I was raised in the heart of the Ozark Mountains by a large, loud, and laughter-filled family. The first question I often get is how an Ozark Arkansan ended up as a medievalist - a question I've never fully understood. Not only did I grow up in a community that loves stories and history, but my Ozark background was fundamental in shaping my research. I study the myriad ways pre-modern culture connected gender and speech and how these biases were weaponized against marginalized communities. How people are represented, who gets to speak, and which stories we tell - these matter. The way that folks are represented in the stories told about them is all about power, for both the Ozarks and medieval England.

These days, I'm an Ozark emigrant. I live in South Bend with my sister, our cat, and our forest of houseplants. I'm currently in the process of writing my doctoral dissertation, "You Sound Like a Wif: The Representation of Women's Speech in Old English Literature," at the University of Notre Dame. We plaster our walls with Arkansas memorabilia - Go Hogs! - but still love our local community here in South Bend, even when the winters get a bit too frosty for this Ozark expat.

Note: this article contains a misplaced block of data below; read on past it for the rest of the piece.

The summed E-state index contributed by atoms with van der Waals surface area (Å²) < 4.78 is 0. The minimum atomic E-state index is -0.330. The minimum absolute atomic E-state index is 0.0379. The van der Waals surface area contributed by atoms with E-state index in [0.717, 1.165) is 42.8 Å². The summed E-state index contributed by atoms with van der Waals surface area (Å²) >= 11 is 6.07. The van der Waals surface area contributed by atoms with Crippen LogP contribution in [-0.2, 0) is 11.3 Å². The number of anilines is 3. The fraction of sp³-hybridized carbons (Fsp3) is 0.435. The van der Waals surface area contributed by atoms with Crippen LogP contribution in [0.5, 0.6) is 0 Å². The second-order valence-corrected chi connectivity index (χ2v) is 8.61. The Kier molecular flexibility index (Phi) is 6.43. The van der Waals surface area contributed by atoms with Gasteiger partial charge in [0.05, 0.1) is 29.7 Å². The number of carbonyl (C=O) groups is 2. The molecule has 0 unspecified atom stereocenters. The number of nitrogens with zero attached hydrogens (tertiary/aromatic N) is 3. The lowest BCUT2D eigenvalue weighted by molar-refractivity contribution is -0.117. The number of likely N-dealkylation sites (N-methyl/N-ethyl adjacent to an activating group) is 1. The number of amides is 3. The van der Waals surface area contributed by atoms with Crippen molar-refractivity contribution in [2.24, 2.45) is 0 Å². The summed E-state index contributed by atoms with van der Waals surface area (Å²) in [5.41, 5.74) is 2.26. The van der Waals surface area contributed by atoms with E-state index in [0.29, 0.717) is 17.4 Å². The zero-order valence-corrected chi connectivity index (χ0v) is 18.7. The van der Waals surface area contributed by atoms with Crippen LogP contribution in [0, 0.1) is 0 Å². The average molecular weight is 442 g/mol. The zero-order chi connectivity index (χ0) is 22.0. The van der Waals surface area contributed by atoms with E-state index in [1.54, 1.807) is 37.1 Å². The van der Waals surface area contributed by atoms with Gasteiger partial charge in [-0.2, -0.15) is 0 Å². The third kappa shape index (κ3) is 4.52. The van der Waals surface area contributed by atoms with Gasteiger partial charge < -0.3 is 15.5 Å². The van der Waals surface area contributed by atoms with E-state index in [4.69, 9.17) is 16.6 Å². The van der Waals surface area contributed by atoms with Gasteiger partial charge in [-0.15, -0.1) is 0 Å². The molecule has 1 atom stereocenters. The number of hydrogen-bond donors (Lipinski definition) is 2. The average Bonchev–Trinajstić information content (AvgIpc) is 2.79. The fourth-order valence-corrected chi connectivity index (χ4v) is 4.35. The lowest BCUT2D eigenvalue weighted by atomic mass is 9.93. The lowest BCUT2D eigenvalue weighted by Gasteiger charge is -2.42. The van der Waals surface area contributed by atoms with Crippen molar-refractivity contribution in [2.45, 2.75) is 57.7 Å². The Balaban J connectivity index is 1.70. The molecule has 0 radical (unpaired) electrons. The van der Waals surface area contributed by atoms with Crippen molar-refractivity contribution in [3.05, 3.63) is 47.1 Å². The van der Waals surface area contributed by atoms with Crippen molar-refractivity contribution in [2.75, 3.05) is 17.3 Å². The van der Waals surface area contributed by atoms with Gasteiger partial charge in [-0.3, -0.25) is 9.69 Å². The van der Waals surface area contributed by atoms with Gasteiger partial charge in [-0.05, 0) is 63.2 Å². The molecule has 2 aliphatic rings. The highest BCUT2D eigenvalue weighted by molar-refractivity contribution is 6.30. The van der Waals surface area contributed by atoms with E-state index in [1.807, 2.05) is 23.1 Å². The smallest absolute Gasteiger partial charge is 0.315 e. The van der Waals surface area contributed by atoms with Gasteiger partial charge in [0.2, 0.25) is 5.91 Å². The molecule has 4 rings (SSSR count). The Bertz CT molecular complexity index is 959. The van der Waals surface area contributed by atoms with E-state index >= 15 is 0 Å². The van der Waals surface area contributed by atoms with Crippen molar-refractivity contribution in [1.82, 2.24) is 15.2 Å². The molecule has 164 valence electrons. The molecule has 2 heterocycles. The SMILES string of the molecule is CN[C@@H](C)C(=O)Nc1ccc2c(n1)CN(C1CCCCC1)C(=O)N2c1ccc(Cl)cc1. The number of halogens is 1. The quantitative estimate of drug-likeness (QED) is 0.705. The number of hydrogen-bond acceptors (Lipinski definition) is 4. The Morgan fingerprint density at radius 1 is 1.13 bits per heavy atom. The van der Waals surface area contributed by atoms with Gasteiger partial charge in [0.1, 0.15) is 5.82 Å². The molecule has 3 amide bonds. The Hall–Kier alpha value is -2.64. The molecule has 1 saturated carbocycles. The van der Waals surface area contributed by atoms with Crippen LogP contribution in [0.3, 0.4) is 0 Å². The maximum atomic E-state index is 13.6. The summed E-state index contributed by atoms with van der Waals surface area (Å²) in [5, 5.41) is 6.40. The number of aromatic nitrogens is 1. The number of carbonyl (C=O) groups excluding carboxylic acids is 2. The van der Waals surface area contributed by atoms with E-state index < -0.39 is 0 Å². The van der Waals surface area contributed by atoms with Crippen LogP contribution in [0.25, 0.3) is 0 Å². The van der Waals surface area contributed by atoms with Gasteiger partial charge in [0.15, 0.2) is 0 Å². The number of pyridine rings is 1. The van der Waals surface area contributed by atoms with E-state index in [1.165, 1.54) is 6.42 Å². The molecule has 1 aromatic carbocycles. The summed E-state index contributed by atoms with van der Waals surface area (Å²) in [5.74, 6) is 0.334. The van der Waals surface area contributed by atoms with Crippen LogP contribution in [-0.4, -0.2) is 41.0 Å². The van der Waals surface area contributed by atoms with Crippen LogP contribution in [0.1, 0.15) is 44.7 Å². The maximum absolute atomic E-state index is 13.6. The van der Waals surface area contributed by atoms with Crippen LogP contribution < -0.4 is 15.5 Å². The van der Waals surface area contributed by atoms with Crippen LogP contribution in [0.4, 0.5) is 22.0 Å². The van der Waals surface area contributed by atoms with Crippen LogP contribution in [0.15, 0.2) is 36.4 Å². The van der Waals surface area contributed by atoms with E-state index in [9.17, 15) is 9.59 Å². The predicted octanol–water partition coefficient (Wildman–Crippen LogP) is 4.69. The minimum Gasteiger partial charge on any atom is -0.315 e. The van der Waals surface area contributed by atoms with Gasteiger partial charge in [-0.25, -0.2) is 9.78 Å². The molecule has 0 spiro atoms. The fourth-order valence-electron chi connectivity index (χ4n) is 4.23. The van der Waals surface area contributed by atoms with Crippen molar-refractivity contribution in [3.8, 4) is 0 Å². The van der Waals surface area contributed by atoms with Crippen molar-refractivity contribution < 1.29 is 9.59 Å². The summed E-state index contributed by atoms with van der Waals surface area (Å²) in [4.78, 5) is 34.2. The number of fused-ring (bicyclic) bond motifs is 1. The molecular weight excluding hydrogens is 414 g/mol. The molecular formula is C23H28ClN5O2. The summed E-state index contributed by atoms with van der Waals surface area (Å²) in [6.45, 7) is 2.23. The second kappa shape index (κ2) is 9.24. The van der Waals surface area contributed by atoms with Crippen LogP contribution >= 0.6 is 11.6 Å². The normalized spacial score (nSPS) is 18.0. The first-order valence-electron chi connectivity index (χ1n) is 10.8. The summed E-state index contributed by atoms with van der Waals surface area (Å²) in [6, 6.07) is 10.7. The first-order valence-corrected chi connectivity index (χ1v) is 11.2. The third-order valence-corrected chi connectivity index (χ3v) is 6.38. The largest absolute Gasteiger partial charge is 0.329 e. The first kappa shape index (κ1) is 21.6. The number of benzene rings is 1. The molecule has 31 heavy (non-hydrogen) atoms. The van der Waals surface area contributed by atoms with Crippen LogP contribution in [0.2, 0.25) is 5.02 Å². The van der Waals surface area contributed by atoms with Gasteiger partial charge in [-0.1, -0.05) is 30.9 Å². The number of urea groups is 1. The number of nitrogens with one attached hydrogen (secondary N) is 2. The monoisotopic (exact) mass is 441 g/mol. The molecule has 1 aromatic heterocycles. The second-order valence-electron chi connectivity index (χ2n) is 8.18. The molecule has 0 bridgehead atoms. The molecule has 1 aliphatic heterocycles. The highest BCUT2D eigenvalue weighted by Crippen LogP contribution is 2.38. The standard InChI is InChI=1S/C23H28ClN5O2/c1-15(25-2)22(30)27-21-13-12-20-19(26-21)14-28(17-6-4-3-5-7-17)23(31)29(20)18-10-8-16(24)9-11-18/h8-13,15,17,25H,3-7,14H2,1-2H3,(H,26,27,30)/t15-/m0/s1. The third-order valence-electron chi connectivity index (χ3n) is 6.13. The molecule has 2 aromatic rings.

Our cat, Agnis

All four Crafton siblings

My sister and I

My prize possession